Preparing for an Earthquake From the Ground Up | NBC Southern California
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Preparing for an Earthquake From the Ground Up

Major earthquakes have rattled North America, and in turn homeowners into bolting their homes in case the Big One strikes the Southland

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    Many people don't realize they're unprepared for an earthquake until the big one hits and by then it's too late. However, there are things you can do now, like bolting down your home. Stephanie Elam reports. (Published Tuesday, March 27, 2012)

    Poor earthquake preparedness is often only evident after an earthquake occurs. By then, it's too late.

    But there are things that can be done early, like bolting down the home. Bolting a house will ensure it doesn't shift off the foundation the next time the earth shakes, Ken Compton, project manager for Seismic Safety, said, adding that his company has been busy this spring.

    "To protect the structure and to protect the occupants in the event of an earthquake, that's the main reason why it's done for residential structures," he said.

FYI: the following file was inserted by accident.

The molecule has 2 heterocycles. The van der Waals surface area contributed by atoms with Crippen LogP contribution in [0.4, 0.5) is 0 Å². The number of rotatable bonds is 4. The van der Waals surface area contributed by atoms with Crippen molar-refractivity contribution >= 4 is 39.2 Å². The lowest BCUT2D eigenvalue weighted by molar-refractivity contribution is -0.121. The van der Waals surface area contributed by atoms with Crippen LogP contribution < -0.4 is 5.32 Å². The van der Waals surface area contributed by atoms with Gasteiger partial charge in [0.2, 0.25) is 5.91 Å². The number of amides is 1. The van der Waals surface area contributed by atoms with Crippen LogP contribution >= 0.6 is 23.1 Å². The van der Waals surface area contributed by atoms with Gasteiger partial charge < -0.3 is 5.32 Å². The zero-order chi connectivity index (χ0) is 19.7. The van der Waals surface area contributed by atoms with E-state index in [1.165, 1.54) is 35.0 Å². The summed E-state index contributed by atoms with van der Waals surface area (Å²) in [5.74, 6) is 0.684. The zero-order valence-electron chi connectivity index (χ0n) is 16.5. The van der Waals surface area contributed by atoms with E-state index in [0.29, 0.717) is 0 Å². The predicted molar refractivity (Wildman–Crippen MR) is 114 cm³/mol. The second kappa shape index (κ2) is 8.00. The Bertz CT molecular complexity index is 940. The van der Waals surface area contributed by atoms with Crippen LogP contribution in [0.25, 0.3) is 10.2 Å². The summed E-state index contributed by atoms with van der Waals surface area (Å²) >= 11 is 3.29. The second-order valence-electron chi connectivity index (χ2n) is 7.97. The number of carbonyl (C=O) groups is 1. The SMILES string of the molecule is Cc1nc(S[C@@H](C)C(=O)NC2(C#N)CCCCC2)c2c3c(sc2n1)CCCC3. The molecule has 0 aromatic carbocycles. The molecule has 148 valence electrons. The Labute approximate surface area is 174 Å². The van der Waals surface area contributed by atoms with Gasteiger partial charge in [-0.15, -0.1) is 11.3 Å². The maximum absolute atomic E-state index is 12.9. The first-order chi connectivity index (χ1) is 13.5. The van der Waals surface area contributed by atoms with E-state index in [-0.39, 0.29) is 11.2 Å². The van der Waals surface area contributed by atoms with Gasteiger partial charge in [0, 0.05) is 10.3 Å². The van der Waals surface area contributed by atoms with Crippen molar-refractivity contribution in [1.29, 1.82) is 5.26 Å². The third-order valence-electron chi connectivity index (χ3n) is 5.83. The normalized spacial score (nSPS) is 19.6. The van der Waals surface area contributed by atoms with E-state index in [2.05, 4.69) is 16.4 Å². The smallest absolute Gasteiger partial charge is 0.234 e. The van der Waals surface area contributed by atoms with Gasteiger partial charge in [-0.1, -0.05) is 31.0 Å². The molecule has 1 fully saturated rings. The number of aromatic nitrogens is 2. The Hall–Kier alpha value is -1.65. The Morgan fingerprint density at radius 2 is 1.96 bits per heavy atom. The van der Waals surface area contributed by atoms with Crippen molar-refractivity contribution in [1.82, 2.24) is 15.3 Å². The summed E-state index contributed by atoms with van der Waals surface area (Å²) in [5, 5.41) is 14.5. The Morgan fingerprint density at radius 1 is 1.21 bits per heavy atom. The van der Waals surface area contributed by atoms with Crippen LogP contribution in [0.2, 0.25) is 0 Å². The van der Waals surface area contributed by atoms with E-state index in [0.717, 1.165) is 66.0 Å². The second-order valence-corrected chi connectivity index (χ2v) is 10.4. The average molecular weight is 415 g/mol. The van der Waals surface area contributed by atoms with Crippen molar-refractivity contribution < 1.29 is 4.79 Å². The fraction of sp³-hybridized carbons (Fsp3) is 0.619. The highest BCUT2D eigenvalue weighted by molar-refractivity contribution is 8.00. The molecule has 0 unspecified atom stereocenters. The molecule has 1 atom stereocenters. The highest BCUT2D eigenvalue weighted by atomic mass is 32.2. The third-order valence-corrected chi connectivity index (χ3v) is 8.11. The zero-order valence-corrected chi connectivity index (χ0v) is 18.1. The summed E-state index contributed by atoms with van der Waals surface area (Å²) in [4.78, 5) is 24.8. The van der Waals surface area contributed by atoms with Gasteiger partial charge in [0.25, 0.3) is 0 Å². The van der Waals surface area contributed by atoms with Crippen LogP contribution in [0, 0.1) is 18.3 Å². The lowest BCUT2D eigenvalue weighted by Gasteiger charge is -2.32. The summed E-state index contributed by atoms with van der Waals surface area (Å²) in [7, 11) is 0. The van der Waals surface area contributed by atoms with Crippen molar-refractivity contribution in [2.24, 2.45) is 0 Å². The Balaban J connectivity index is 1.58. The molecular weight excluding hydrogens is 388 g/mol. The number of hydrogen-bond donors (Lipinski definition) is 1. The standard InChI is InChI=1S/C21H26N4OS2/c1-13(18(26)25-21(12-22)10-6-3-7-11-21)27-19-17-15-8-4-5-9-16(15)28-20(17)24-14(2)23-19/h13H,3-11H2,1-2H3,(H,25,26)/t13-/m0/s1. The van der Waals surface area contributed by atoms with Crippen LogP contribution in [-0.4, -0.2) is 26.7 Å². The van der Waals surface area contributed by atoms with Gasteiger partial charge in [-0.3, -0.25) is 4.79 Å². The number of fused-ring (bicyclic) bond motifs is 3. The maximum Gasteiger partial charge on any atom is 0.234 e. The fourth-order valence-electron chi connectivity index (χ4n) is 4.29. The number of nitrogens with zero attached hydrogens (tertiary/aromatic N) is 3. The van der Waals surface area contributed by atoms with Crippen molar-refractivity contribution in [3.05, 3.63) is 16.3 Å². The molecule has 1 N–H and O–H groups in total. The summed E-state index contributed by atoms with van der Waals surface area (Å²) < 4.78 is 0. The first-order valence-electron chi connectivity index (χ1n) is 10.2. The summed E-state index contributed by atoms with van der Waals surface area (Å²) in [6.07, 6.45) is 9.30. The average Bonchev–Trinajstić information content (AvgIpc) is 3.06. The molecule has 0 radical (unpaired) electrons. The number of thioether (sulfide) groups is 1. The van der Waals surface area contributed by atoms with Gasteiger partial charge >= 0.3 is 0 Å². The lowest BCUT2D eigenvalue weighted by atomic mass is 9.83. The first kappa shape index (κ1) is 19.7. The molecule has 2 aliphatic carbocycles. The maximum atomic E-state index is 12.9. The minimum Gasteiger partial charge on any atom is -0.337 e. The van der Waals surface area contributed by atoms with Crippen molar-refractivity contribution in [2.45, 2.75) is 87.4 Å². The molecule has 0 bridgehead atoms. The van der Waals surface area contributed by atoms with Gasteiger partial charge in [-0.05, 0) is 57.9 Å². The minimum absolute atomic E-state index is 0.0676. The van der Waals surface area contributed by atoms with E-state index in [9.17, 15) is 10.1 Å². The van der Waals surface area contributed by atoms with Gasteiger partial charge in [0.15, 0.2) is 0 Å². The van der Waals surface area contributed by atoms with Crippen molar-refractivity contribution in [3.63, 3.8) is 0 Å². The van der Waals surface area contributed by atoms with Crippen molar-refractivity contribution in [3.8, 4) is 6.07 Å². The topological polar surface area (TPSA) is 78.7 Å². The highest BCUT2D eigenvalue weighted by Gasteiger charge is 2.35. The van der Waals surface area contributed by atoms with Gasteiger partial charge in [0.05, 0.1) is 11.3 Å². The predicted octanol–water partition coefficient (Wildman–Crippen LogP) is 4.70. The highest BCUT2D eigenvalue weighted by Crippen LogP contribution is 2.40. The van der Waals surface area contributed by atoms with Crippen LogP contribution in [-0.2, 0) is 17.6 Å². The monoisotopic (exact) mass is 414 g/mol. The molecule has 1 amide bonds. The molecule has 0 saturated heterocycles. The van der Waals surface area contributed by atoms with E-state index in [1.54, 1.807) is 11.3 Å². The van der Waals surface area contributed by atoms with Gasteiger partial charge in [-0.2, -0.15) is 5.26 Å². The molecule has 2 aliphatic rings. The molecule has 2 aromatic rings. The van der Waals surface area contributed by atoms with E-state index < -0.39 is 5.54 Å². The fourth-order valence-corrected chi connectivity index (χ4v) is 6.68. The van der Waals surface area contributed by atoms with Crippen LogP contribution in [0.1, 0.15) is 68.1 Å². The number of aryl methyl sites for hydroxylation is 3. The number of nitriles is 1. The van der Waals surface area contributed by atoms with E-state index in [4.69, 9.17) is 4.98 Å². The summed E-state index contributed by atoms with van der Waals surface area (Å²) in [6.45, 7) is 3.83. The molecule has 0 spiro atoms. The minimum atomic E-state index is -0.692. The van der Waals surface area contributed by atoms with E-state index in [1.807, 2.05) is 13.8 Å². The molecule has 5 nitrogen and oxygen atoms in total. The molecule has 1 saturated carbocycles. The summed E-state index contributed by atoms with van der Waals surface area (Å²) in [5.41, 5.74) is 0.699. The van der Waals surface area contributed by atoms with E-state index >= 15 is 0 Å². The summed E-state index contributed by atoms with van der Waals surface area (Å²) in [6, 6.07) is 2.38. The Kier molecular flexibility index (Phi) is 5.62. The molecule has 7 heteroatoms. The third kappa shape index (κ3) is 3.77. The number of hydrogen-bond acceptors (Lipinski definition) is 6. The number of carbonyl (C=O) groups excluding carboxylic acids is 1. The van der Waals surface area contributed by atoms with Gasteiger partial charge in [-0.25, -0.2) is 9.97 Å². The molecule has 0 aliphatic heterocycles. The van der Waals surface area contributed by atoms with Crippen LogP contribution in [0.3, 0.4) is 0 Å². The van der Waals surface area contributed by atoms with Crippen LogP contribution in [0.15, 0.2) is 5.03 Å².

Newer homes should already be bolted since building codes have required it since about 1940. Almost all the work is done along the inside perimeter of the house.

    "The energy gets trapped into the structure in the event of an earthquake and then, through our sheer panels along the perimeters and our anchor bolting, a transfer path is created to channel that energy back down into the foundation system and back down into the soil so it keeps the structure from shifting in the event of an earthquake," Compton said.

    Simplified, the process is three steps. First, transfer the load between the joist to the panel. Then, from the panel to the foundation. And finally, from the anchor bolts down into the concrete.

    Bolting down a home will cost about $3500 and any house can be bolted as long as the foundation is serviceable -- even if there's just a crawl space under the structure.

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